Lann v. Moore et al

Filing 31

MEMORANDUM AND RECOMMENDATION re 13 MOTION for Summary Judgment, 12 MOTION to Dismiss (PARTIAL).(Signed by Magistrate Judge Brian L Owsley) Parties notified.(srussell, )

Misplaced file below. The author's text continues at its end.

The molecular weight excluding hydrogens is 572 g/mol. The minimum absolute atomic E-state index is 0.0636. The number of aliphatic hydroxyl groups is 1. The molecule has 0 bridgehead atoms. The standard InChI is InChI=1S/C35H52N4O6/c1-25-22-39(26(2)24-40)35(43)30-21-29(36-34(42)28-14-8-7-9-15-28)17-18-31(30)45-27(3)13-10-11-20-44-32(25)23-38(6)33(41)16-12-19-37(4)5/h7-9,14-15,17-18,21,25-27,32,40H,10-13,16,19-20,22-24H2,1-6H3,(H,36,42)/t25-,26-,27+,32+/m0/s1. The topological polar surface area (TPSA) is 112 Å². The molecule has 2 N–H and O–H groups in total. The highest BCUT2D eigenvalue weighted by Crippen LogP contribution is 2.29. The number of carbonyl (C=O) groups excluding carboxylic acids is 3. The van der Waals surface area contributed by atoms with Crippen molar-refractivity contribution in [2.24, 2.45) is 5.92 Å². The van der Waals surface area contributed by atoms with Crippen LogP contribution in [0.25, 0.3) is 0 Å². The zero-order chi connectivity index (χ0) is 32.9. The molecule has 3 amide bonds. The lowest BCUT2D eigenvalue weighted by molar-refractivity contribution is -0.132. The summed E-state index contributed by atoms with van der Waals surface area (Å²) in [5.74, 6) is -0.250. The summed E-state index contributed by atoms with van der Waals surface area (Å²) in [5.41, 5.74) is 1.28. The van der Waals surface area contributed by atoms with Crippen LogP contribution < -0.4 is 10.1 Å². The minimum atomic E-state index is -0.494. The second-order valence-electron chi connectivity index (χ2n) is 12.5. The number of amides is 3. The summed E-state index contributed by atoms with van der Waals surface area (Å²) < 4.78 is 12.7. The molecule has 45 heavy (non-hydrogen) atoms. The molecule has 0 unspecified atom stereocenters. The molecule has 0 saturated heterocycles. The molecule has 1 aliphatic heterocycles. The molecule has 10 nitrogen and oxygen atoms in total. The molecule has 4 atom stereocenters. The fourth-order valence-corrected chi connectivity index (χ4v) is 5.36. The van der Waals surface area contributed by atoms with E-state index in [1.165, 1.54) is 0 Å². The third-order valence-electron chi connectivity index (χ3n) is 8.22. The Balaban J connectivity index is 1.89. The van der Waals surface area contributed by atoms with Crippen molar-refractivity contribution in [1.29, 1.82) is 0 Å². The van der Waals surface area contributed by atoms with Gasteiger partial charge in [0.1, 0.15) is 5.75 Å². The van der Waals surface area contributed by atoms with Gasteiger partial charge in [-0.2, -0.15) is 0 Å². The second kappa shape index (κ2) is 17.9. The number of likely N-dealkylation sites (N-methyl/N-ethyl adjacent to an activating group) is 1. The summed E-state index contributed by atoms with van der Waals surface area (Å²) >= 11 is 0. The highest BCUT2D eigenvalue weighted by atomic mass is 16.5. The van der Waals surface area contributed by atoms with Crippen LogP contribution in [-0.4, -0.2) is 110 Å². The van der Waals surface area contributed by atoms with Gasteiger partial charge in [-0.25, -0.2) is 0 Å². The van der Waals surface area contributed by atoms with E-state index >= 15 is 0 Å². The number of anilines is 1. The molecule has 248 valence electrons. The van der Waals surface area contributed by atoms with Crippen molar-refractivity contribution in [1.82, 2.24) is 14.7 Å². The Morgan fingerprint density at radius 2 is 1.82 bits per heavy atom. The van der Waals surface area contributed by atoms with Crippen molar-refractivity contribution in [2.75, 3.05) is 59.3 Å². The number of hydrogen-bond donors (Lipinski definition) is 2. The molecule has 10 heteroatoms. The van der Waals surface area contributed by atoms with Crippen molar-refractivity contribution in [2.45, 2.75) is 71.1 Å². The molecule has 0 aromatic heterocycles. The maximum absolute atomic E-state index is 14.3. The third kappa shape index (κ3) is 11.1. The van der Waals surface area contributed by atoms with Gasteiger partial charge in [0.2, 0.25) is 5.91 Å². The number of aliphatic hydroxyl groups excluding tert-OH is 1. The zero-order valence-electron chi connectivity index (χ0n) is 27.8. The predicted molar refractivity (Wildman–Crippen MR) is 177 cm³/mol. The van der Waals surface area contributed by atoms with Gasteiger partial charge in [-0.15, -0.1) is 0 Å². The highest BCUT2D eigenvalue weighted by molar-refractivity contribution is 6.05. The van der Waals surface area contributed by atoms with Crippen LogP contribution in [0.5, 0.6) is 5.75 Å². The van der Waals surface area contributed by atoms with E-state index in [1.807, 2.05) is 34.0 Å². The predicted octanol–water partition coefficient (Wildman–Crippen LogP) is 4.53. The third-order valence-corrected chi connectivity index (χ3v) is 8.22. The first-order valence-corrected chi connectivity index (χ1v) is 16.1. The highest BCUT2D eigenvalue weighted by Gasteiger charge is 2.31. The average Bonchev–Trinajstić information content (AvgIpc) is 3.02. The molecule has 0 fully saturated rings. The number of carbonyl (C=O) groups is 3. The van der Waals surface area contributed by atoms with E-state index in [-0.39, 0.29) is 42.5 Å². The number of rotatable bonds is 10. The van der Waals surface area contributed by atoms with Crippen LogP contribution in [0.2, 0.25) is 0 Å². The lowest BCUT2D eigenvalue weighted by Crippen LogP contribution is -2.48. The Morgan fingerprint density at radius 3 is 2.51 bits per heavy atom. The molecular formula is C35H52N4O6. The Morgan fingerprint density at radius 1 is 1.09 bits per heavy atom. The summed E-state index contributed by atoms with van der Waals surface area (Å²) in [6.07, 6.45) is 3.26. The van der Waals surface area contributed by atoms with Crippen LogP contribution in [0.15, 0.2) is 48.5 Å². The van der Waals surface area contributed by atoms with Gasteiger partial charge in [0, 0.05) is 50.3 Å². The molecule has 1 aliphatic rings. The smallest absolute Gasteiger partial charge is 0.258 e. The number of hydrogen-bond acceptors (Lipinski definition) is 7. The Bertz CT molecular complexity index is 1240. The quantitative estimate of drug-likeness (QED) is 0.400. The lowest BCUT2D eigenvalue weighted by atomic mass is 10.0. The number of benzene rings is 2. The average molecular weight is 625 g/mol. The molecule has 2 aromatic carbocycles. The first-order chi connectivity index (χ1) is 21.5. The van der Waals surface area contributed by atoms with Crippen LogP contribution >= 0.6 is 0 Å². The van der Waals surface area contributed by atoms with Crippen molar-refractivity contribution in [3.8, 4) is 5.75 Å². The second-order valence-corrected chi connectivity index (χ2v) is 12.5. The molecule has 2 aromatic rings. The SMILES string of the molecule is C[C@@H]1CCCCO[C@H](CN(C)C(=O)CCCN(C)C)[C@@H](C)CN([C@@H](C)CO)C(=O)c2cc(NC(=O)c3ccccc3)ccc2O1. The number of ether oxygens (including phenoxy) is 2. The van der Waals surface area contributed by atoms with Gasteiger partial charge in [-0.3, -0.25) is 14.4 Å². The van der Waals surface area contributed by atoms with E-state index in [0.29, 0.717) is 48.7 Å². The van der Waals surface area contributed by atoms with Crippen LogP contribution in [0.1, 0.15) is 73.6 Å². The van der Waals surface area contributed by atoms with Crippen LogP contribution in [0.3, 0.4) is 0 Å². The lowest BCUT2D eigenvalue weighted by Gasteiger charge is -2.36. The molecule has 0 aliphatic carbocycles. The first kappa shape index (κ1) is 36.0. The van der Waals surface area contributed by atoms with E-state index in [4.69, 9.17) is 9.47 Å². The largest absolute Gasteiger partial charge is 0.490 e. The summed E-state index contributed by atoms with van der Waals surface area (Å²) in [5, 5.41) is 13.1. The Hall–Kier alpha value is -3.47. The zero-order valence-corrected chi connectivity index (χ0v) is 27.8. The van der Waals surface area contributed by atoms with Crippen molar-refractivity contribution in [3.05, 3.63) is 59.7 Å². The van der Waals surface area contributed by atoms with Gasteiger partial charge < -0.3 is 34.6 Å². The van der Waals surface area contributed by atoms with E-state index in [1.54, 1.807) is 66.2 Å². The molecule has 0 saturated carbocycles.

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Lann v. Moore et al Doc. 31 IN THE UNITED STATES DISTRICT COURT FOR THE SOUTHERN DISTRICT OF TEXAS CORPUS CHRISTI DIVISION SIE JOE LANN TDCJ-CID NO. 842611 v. CANDICE MOORE, ET AL. C.A. NO. C-09-329 MEMORANDUM AND RECOMMENDATION ON DEFENDANT'S MOTION FOR SUMMARY JUDGMENT In this prisoner civil rights action, plaintiff Sie Joe Lann claims that defendant Candice Moore denied him access to the courts by preventing him from litigating fully his state habeas corpus application. Defendant Moore moves to dismiss plaintiff's claims against her in her official capacity as barred by the Eleventh Amendment. (D.E. 12). Defendant Moore also moves for summary judgment to deny plaintiff's claims arguing that plaintiff has failed to establish that he suffered prejudice in any pending litigation, such that he fails to state a constitutional violation. (D.E. 13). Plaintiff has filed a response in opposition. (D.E. 17, 18). For the reasons stated herein, it is respectfully recommended that the Court grant defendant's motion to dismiss and motion for summary judgment. I. JURISDICTION The Court has federal question jurisdiction. 28 U.S.C. 1331. Dockets.Justia.com II. PROCEDURAL BACKGROUND Plaintiff is an inmate in the Texas Department of Criminal Justice, Correctional Institutions Division, and is currently confined at the McConnell Unit in Beeville, Texas. He filed this lawsuit on November 27, 2009, complaining that Ms. Moore and other prison officials confiscated his legal materials on February 4, 2009, and that following the confiscation, the Texas Court of Criminal Appeals dismissed his state writ of habeas corpus. (D.E. 1). After a Spears1 hearing on December 22, 2009, plaintiff's claims against the other defendants were dismissed, but his First Amendment claim against Ms. Moore was retained and service ordered on this defendant. (See D.E. 7, 8, 16). On February 8, 2010, defendant Moore filed her answer, (D.E. 11), as well as her motion to dismiss plaintiff's claim against her in her official capacity. (D.E. 12). On February 9, 2010, defendant filed the instant motion for summary judgment. (D.E. 13, 14). On February 26, 2010, plaintiff filed his objections to the motion to dismiss. (D.E. 17). On March 3, 2010, he filed his response to the motion for summary judgment. (D.E. 17, 18). Spears v. McCotter, 766 F.2d 179 (5th Cir. 1985); see also Eason v. Holt, 73 F.3d 600, 603 (5th Cir. 1996) (stating that testimony given at a Spears hearing is incorporated into the pleadings). 2 1 III. SUMMARY JUDGMENT EVIDENCE In support of her motion for summary judgment, Ms. Moore offers a certified copy of the docket sheet from plaintiff's state habeas corpus action, Ex parte Lann, App. No. WR-43,228-07, in the Texas Court of Criminal Appeals. (D.E. 14, Ex. A). The uncontested evidence establishes the following: In November 2006, plaintiff asked Ms. Moore for a lock box in which to store his legal materials; she denied his request. (D.E. 1, at 13, 17, 23). In August 2007, she gave plaintiff a lock box to store his legal materials. Id. at 13. Moreover, she advised him that she would inspect his lock box every six months; however, she did not inspect the lock box for seventeen months. Id. at 14. On June 18, 2008, plaintiff filed a state application for writ of habeas corpus in the 81st District Court of La Salle County, Texas, Cause No. 08-04-0023-CLR. (D.E. 14, Ex. A at 2). On June 26, 2008, the writ was submitted to the Texas Court of Criminal Appeals and assigned App. No. WR-43,428-07. Id. On August 20, 2008, the Court of Criminal Appeals remanded plaintiff's writ for an evidentiary hearing. (D.E. 14, at 2). In an order dated August 8, 2008, the Court of Criminal Appeals addressed concerns about the accuracy of some of plaintiff's filings: 3 In the present application, Applicant raises grounds for challenging his conviction. This application, however, presents a more serious question. Applicant alleges that he was denied effective assistance of counsel. In support of his allegations, Applicant submitted documents purporting to be from the office of Chief Justice Lopez and trial judge Olin Strauss. It is unclear from the face of these documents if they are accurate and reliable or improperly presented to this Court by Applicant. ..... The trial court shall make findings of fact as to whether the documents submitted by Applicant are accurate, correct, and authored by the people listed in the documents. The trial court shall also make any other findings of fact and conclusions of law that it deems relevant and appropriate to the disposition of applicant's claim for habeas corpus relief. Ex parte Lann, No. WR-43428-07, 2008 WL 3855071 at *1 (Tex. Crim. App. Aug. 20, 2008) (per curiam) (unpublished). In November 2008, Ms. Moore asked plaintiff if he had any active cases pending, including cause numbers, so that she could verify this information. (D.E. 1, at 14, 23). Plaintiff completed the verification forms. Id. On February 4, 2009, Ms. Moore and two other officers came to plaintiff's cubicle in the dorms and confiscated his legal materials, including his state court trial record and transcripts that cost over $12,000, plus some medication that he had purchased at the commissary, as well as art supplies. (D.E. 1, at 8-9, 13-21). Following the confiscation, Ms. Moore took plaintiff to the property room and 4 asked him if he wanted to pay to have the materials shipped out, have someone pick it up on visitation day, or have it destroyed. Id. at 21. Plaintiff elected to have his daughter pick up his property at the next visitation day. Id. Plaintiff filed unidentified documents in his state writ for habeas corpus relief on February 12 and 24, 2009, and March 17, 2009. (D.E. 14, Ex. A at 3-4). On March 25, 2009, the Court of Criminal Appeals concluded that plaintiff had submitted false evidence, such that his application for writ of habeas corpus was a frivolous lawsuit and an abuse of the writ. Ex parte Lann, No. WR-43428-07, 2009 WL 768573 at *1 (Tex. Crim. App. Mar. 25, 2009) (per curium) (unpublished). Specifically, the Court of Criminal Appeals found that letters plaintiff submitted were fraudulent: This Court remanded the application to the trial court to obtain affidavits from the Honorable Judge Strauss and the Honorable Chief Justice Lopez. Both the Honorable Judge Strauss and the Honorable Chief Justice Lopez denied writing the letters. The trial court has found that both letters were fraudulent. The writ of habeas corpus is not to be lightly or easily abused.... We find that Applicant has abused the Great Writ by submitting false evidence. We dismiss this application and cite him for abuse of the writ. By that abuse, Applicant has waived and abandoned any contention that he might have in regard to the instant conviction, at least insofar as existing claims that he could have or should have brought in the application. 5 Id. at *1 (internal citations omitted). The court further instructed the court's clerk not to accept or file the pending application for a writ of habeas corpus, or any future application attacking plaintiff's conviction unless he could show in the application that the claims presented had not been raised previously and that they could not have been presented in a previous application for writ of habeas corpus. Id. at *1. IV. SUMMARY JUDGMENT STANDARD Summary judgment is proper if there is no genuine issue as to any material fact and the moving party is entitled to judgment as a matter of law. Fed. R. Civ. P. 56(c). A genuine issue exists "if the evidence is such that a reasonable jury could return a verdict for the nonmoving party." Anderson v. Liberty Lobby, Inc., 477 U.S. 242, 248 (1986). The Court must examine "whether the evidence presents a sufficient disagreement to require submission to a jury or whether it is so one-sided that one party must prevail as a matter of law." Id. at 251-52. In making this determination, the Court must consider the record as a whole by reviewing all pleadings, depositions, affidavits and admissions on file, and drawing all justifiable inferences in favor of the party opposing the motion. Caboni v. Gen. Motors Corp., 278 F.3d 448, 451 (5th Cir. 2002). The Court may not weigh the evidence, or evaluate the credibility of witnesses. Id. Furthermore, "affidavits shall be made 6 on personal knowledge, shall set forth such facts as would be admissible in evidence, and shall show affirmatively that the affiant is competent to testify to the matters stated therein." Fed. R. Civ. P. 56(e); see also Cormier v. Pennzoil Exploration & Prod. Co., 969 F.2d 1559, 1561 (5th Cir. 1992) (per curiam) (refusing to consider affidavits that relied on hearsay statements); Martin v. John W. Stone Oil Distrib., Inc., 819 F.2d 547, 549 (5th Cir. 1987) (per curiam) (stating that courts cannot consider hearsay evidence in affidavits and depositions). Unauthenticated and unverified documents do not constitute proper summary judgment evidence. King v. Dogan, 31 F.3d 344, 346 (5th Cir. 1994) (per curiam). The moving party bears the initial burden of showing the absence of a genuine issue of material fact. Celotex Corp. v. Catrett, 477 U.S. 317, 323 (1986). If the moving party demonstrates an absence of evidence supporting the nonmoving party's case, then the burden shifts to the nonmoving party to come forward with specific facts showing that a genuine issue for trial does exist. Matsushita Elec. Indus. Co. v. Zenith Radio Corp., 475 U.S. 574, 587 (1986). To sustain this burden, the nonmoving party cannot rest on the mere allegations of the pleadings. Fed. R. Civ. P. 56(e); Anderson, 477 U.S. at 248. "After the nonmovant has been given an opportunity to raise a genuine factual issue, if no reasonable juror could find for the nonmovant, summary judgment will be 7 granted." Caboni, 278 F.3d at 451. "If reasonable minds could differ as to the import of the evidence ... a verdict should not be directed." Anderson, 477 U.S. at 250-51. V. DISCUSSION A. Plaintiff's Claims Against Defendant In Her Official Capacity Are Barred By The Eleventh Amendment Immunity. Defendant Moore moves for dismissal of plaintiff's claims against her in her official capacity on the grounds that those claims are barred by the Eleventh Amendment. (D.E. 12). The Eleventh Amendment is a jurisdictional bar to suits brought in federal court against the State. U.S. Const. Amend. XI. The immunity afforded by the Eleventh Amendment extends to the State's agencies and departments, and, in the absence of waiver, applies regardless of the nature of relief sought. Puerto Rico Aqueduct & Sewer Auth. v. Metcalf & Eddy, Inc., 506 U.S. 139, 146 (1993). The State of Texas has not waived immunity in this case, and, because suits against state officials in their official capacities are, in effect, asserted against the state itself, such suits are also barred by the Eleventh Amendment. Howlett by and through Howlett v. Rose, 496 U.S. 356, 365-66 (1990). To the extent plaintiff is suing Ms. Moore in her official capacity, those claims necessarily are against the State, and as such, are barred by the Eleventh 8 Amendment. Therefore, it is respectfully recommended that the Court grant defendant's motion to dismiss plaintiff's claims against her in her official capacity. (D.E. 12). B. Plaintiff's Denial Of Access To The Courts Is Without Merit. In his original complaint, plaintiff alleged that Ms. Moore denied him access to the courts by confiscating his materials while his state writ of habeas corpus was pending leaving him unable to "litigate his pending writ." Prisoners have a constitutionally protected right of access to the courts. See Lewis v. Casey, 518 U.S. 343, 360 (1996) (citing Bounds v. Smith, 430 U.S. 817 (1977)). The State must furnish indigent inmates with pen and paper to draft legal documents, stamps to mail them, and adequate opportunity to conduct legal research through access to adequate law libraries or access to "persons trained in the law" or other persons who can provide legal assistance. Bounds, 430 U.S. at 824-28. However, prison officials have considerable discretion in providing legal resources to prisoners. Lewis, 518 U.S. at 356. The right does not guarantee any "particular methodology but rather the conferral of a capability the capability of bringing contemplated challenges to sentences or conditions of confinement before the courts." Id.; see also Jones v. Greninger, 188 F.3d 322, 325 (5th Cir. 1999) 9 (per curiam) (the right provides a reasonable opportunity to file nonfrivolous legal claims challenging convictions or conditions of confinement). Because the right of access is not a "freestanding right," the plaintiff must demonstrate actual injury resulting from an alleged denial of access to the courts. Chriceol v. Phillips, 169 F.3d 313, 317 (5th Cir. 1999) (citing Lewis, 518 U.S. 351-54). The Supreme Court explained that "[a]ctual injury" is "actual prejudice with respect to contemplated or existing litigation, such as the inability to meet a filing deadline or to present a claim." Lewis, 518 U.S. at 349. Without a showing of an actual injury, a plaintiff lacks standing to pursue a claim of denial of access to the courts. Id. at 349. To meet the standing requirement, plaintiff "must allege personal injury fairly traceable to the defendant's allegedly unlawful conduct and likely to be redressed by the requested relief." Raines v. Byrd, 521 U.S. 811, 818-19 (1997) (quoting Allen v. Wright, 468 U.S. 737, 751 (1984)). Plaintiff "must establish that he has a personal stake in the alleged dispute and that the alleged injury suffered is particularized as to him." Id. at 819 (citing Lujan v. Defenders of Wildlife, 504 U.S. 555, 560-61 1992)). In particular, to succeed on a claim of denial of access to the courts, plaintiff must show that he lost an actionable claim or was prevented from presenting such a claim because of the alleged denial. See Lewis, 518 U.S. at 10 356. To prevail on a denial of access to the courts claim under 1983, a plaintiff must show that he suffered an "actual injury." Chriceol, 169 F.3d at 317 (citation omitted); Eason v. Thaler, 73 F.3d 1322, 1328 (5th Cir. 1996) (per curiam) (citation omitted) (plaintiff must show "that his position as a litigant was prejudiced" as a direct result of the denial of access). Plaintiff's contention that he was unable to properly litigate his state habeas corpus application due to the actions or inactions of Ms. Moore is refuted by his state habeas corpus record. (D.E. 14). Plaintiff's writ was submitted to the Court of Criminal Appeals on June 26, 2008. Id. at 1. On August 20, 2008, the Court of Criminal Appeals remanded the case for further findings concerning the authenticity of documentation submitted by plaintiff. Ex parte Lann, 2008 WL 3855071 at *1. The trial court made specific findings that plaintiff had falsified documents purporting to be from Chief Justice Alma L. Lopez and Judge Olin Strauss. Thereafter, on March 25, 2009, the Court of Criminal Appeals concluded that plaintiff had abused the writ and that his application was frivolous, and held further that plaintiff was barred from raising any further habeas claims that could or should have been brought in that application. Ex parte Lann, 2009 WL 768573 at *1. 11 Plaintiff fails to identify any evidence that he might have submitted to the Court of Criminal Appeals that would negate the trial court's findings and result in a different outcome for his state habeas corpus application. Indeed, at the time of the confiscation, the Court of Criminal Appeals had already remanded the case, suspicious of documents submitted by plaintiff. While the case was pending in the trial court, plaintiff had possession of all his documents and could have submitted any relevant information at that time. Moreover, after Ms. Moore confiscated his records on February 9, 2009, he still filed paperwork with the Court of Criminal Appeals. (D.E. 14, Ex. A, at 3-4). Thus, the confiscation of his legal documents did not prevent him from continuing to communicate with the Court of Criminal Appeals. Finally, the protections of the First Amendment apply only to the right to proceed with nonfrivolous litigation. Lewis, 5128 U.S. at 349. As noted by the Court of Criminal Appeals, plaintiff's falsification of documents rendered his state writ a frivolous proceeding. In re Lann, 2009 WL 768573 at *1. Thus, he fails to show injury or prejudice in a legitimate proceeding. As such, he fails to state a viable constitutional violation. In his summary judgment response, (D.E. 17), plaintiff fails to offer any details of prejudice or injury other than his conclusory allegations that his "injury" 12 was caused by Ms. Moore's "act or omission." Id. at 3 ( 13-15). The uncontested evidence however, demonstrates that his state writ was dismissed as a result of his own actions, and that the subsequent confiscation of his legal materials played no role in the dismissal of his state writ as an abuse of the writ. VI. RECOMMENDATION Plaintiff's claims against defendant Moore in her official capacity are barred by the Eleventh Amendment, and therefore, it is respectfully recommended that defendant's motion to dismiss those claims, (D.E. 12) be granted. Further, plaintiff fails to establish that Ms. Moore's confiscation of his property caused him to suffer any prejudice in his state habeas action. Indeed, it is undisputed that, as a result of plaintiff's falsification of documents, the case was dismissed as an abuse of the writ. Plaintiff fails to establish any injury attributable to Ms. Moore's acts or omissions, and as such, he fails to state a claim for denial of access to the courts. Thus, it is respectfully recommended that Ms. Moore's motion for summary judgment, (D.E. 13), be granted, and plaintiff's claims against her dismissed with prejudice. Respectfully submitted this 12th day of May 2010. ____________________________________ BRIAN L. OWSLEY UNITED STATES MAGISTRATE JUDGE 13 NOTICE TO PARTIES The Clerk will file this Memorandum and Recommendation and transmit a copy to each party or counsel. Within FOURTEEN (14) DAYS after being served with a copy of the Memorandum and Recommendation, a party may file with the Clerk and serve on the United States Magistrate Judge and all parties, written objections, pursuant to Fed. R. Civ. P. 72(b), 28 U.S.C. 636(b)(1)(C) and Article IV, General Order No. 2001-6, United States District Court for the Southern District of Texas. A party's failure to file written objections to the proposed findings, conclusions, and recommendation in a magistrate judge's report and recommendation within FOURTEEN (14) DAYS after being served with a copy shall bar that party, except upon grounds of plain error, from attacking on appeal the unobjected-to proposed factual findings and legal conclusions accepted by the district court. Douglass v. United Servs. Auto. Ass'n, 79 F.3d 1415 (5th Cir. 1996) (en banc). 14